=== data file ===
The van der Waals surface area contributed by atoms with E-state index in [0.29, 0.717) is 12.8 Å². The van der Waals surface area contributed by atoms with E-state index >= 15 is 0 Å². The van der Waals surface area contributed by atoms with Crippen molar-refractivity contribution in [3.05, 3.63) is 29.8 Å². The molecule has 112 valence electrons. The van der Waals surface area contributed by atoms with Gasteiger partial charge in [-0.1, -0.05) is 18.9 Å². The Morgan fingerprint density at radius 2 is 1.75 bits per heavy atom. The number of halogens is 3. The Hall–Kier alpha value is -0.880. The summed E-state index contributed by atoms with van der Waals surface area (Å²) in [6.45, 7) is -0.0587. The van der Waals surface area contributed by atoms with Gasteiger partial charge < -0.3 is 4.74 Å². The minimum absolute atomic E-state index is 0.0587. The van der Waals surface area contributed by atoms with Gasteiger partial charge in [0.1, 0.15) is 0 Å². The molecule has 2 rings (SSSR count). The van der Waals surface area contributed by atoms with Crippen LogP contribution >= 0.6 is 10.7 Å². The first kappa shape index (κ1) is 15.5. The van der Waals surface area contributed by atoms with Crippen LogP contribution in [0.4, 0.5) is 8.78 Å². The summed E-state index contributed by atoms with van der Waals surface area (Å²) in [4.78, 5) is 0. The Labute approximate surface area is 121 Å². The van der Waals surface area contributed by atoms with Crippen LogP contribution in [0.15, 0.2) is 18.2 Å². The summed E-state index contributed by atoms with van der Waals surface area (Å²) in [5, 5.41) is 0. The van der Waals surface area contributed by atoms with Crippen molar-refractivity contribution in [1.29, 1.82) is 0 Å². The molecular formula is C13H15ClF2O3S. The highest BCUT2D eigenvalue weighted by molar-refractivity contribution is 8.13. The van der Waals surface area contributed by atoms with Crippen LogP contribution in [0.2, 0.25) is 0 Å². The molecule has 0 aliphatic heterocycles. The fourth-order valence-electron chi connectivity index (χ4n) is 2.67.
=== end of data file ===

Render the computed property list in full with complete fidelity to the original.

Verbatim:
The van der Waals surface area contributed by atoms with E-state index in [0.29, 0.717) is 12.8 Å². The van der Waals surface area contributed by atoms with E-state index >= 15 is 0 Å². The van der Waals surface area contributed by atoms with Crippen molar-refractivity contribution in [3.05, 3.63) is 29.8 Å². The molecule has 112 valence electrons. The van der Waals surface area contributed by atoms with Gasteiger partial charge in [-0.1, -0.05) is 18.9 Å². The Morgan fingerprint density at radius 2 is 1.75 bits per heavy atom. The number of halogens is 3. The Hall–Kier alpha value is -0.880. The summed E-state index contributed by atoms with van der Waals surface area (Å²) in [6.45, 7) is -0.0587. The van der Waals surface area contributed by atoms with Gasteiger partial charge < -0.3 is 4.74 Å². The minimum absolute atomic E-state index is 0.0587. The van der Waals surface area contributed by atoms with Gasteiger partial charge in [0.1, 0.15) is 0 Å². The molecule has 2 rings (SSSR count). The van der Waals surface area contributed by atoms with Crippen LogP contribution >= 0.6 is 10.7 Å². The first kappa shape index (κ1) is 15.5. The van der Waals surface area contributed by atoms with Crippen LogP contribution in [0.4, 0.5) is 8.78 Å². The summed E-state index contributed by atoms with van der Waals surface area (Å²) in [4.78, 5) is 0. The Labute approximate surface area is 121 Å². The van der Waals surface area contributed by atoms with Crippen LogP contribution in [0.15, 0.2) is 18.2 Å². The summed E-state index contributed by atoms with van der Waals surface area (Å²) in [5, 5.41) is 0. The van der Waals surface area contributed by atoms with Crippen molar-refractivity contribution in [1.29, 1.82) is 0 Å². The molecular formula is C13H15ClF2O3S. The highest BCUT2D eigenvalue weighted by molar-refractivity contribution is 8.13. The van der Waals surface area contributed by atoms with Crippen LogP contribution in [0.2, 0.25) is 0 Å². The molecule has 0 aliphatic heterocycles. The fourth-order valence-electron chi connectivity index (χ4n) is 2.67.